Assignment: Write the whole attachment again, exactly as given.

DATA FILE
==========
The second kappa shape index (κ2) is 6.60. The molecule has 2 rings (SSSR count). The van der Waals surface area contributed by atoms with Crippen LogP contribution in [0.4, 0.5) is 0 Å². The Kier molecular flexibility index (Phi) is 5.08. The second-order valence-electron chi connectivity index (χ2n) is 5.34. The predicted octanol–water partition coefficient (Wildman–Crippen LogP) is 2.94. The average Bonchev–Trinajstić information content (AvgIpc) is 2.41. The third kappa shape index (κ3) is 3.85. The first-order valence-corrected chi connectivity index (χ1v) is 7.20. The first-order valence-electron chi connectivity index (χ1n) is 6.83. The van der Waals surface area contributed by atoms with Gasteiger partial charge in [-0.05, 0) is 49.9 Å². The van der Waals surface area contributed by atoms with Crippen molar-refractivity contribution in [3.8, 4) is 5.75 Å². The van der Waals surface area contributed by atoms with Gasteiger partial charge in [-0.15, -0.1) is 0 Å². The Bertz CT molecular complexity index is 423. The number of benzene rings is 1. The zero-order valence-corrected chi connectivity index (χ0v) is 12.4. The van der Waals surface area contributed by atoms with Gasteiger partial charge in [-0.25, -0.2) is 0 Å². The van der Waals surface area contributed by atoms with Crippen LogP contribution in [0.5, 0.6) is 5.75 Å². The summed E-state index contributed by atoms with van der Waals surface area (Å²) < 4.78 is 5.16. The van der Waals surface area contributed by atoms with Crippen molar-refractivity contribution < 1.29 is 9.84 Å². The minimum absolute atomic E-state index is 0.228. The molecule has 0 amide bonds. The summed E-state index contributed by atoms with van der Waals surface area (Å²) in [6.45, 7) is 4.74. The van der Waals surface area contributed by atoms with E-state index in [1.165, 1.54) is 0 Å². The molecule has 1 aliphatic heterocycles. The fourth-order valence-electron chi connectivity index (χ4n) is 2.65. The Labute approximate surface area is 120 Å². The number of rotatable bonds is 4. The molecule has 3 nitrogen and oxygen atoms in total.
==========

The second kappa shape index (κ2) is 6.60. The molecule has 2 rings (SSSR count). The van der Waals surface area contributed by atoms with Crippen LogP contribution in [0.4, 0.5) is 0 Å². The Kier molecular flexibility index (Phi) is 5.08. The second-order valence-electron chi connectivity index (χ2n) is 5.34. The predicted octanol–water partition coefficient (Wildman–Crippen LogP) is 2.94. The average Bonchev–Trinajstić information content (AvgIpc) is 2.41. The third kappa shape index (κ3) is 3.85. The first-order valence-corrected chi connectivity index (χ1v) is 7.20. The first-order valence-electron chi connectivity index (χ1n) is 6.83. The van der Waals surface area contributed by atoms with Gasteiger partial charge in [-0.05, 0) is 49.9 Å². The van der Waals surface area contributed by atoms with Crippen molar-refractivity contribution in [3.8, 4) is 5.75 Å². The van der Waals surface area contributed by atoms with Gasteiger partial charge in [-0.15, -0.1) is 0 Å². The Bertz CT molecular complexity index is 423. The number of benzene rings is 1. The zero-order valence-corrected chi connectivity index (χ0v) is 12.4. The van der Waals surface area contributed by atoms with Gasteiger partial charge in [-0.25, -0.2) is 0 Å². The van der Waals surface area contributed by atoms with Crippen LogP contribution in [0.5, 0.6) is 5.75 Å². The summed E-state index contributed by atoms with van der Waals surface area (Å²) < 4.78 is 5.16. The van der Waals surface area contributed by atoms with Crippen molar-refractivity contribution < 1.29 is 9.84 Å². The minimum absolute atomic E-state index is 0.228. The molecule has 0 amide bonds. The summed E-state index contributed by atoms with van der Waals surface area (Å²) in [6.45, 7) is 4.74. The van der Waals surface area contributed by atoms with E-state index in [1.165, 1.54) is 0 Å². The molecule has 1 aliphatic heterocycles. The fourth-order valence-electron chi connectivity index (χ4n) is 2.65. The Labute approximate surface area is 120 Å². The number of rotatable bonds is 4. The molecule has 3 nitrogen and oxygen atoms in total.